When Gage Adder finds out he has inoperable pancreatic cancer, things really start to look up for him. He leaves his soul-crushing job, joins a nice terminal illness support group, and takes up an exciting new hobby: Beating the hell out of bad guys.
Gage’s support group friends Jenna and Ellison don’t approve of his vigilante activities. Jenna says fighting never solves anything. Poison, on the other hand… When the three decide to team up and hit the streets, suddenly no rapist, pedophile or other odious criminal in the city is safe.
They are the sickest of superheroes. Their superpower is nothing left to lose. But what happens when one of them takes this power too far and puts at risk the lives of hundreds of innocent people? Where does one draw the line when dying to kill?
–Simon Mets, author of Very Christmas
–Angie McMann of the Miss Match trilogy
Everyone in the subway car gasped when the man with the shaved head slid off his seat and crumpled to the floor.
Everyone except Gage. He just leaned back with his head resting against the window, tapping the ivory handle of his walnut walking cane. As the train rattled around a curve beneath the heart of Philly, Gage ignored the panic and commotion, keeping his eyes on the supine skinhead and on the woman who was now frantically administering CPR to bring him back into the world.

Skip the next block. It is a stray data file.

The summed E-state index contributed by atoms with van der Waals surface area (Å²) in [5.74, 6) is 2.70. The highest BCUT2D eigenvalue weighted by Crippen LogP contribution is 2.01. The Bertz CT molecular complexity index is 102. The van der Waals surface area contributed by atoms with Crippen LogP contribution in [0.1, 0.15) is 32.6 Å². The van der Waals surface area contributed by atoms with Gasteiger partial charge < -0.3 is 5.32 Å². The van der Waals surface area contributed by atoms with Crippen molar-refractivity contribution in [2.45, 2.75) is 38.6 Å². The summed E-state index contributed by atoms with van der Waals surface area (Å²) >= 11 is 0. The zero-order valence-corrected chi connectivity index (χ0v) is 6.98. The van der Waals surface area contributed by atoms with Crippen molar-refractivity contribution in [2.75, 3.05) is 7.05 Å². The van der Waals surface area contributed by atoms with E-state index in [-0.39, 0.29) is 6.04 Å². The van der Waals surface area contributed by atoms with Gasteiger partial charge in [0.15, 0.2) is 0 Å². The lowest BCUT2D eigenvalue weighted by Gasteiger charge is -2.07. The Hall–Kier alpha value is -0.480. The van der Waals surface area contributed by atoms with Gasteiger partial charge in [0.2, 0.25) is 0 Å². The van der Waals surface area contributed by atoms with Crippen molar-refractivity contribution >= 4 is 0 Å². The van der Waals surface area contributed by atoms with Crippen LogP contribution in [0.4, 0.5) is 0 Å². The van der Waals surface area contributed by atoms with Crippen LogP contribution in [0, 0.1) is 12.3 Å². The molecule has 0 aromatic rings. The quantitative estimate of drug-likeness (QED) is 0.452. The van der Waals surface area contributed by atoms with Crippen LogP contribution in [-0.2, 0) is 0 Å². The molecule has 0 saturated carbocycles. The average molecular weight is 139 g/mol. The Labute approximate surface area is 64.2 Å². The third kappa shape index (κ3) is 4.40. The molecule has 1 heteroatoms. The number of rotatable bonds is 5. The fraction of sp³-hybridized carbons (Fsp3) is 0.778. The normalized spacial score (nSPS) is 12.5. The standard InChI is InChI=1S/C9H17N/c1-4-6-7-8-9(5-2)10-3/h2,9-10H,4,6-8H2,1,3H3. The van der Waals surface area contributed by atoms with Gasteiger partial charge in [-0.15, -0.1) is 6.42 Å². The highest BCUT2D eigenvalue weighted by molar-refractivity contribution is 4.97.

The woman’s rescue efforts were futile. Gage knew this. He knew there was no coming back from the two hundred milligrams of sodium cyanide coursing through the skinhead’s body. How the cyanide made its way into the body, well, Gage knew that, too. And if all went well, he’d remain the only one who knew. And all usually went well. Gage was quite good at cyanide.
Unfortunately, Gage was also quite adept at Gemcitabine.
Unless you’re an oncologist or the patient of one, you’ve probably never heard of those last three.
Over the previous six months, there was only one thing Gage had become more efficient at than killing… and that was dying.
But for now let’s keep things positive and focus on the former.
The skinhead was the second person Gage had murdered in three weeks.
It had been a slow month.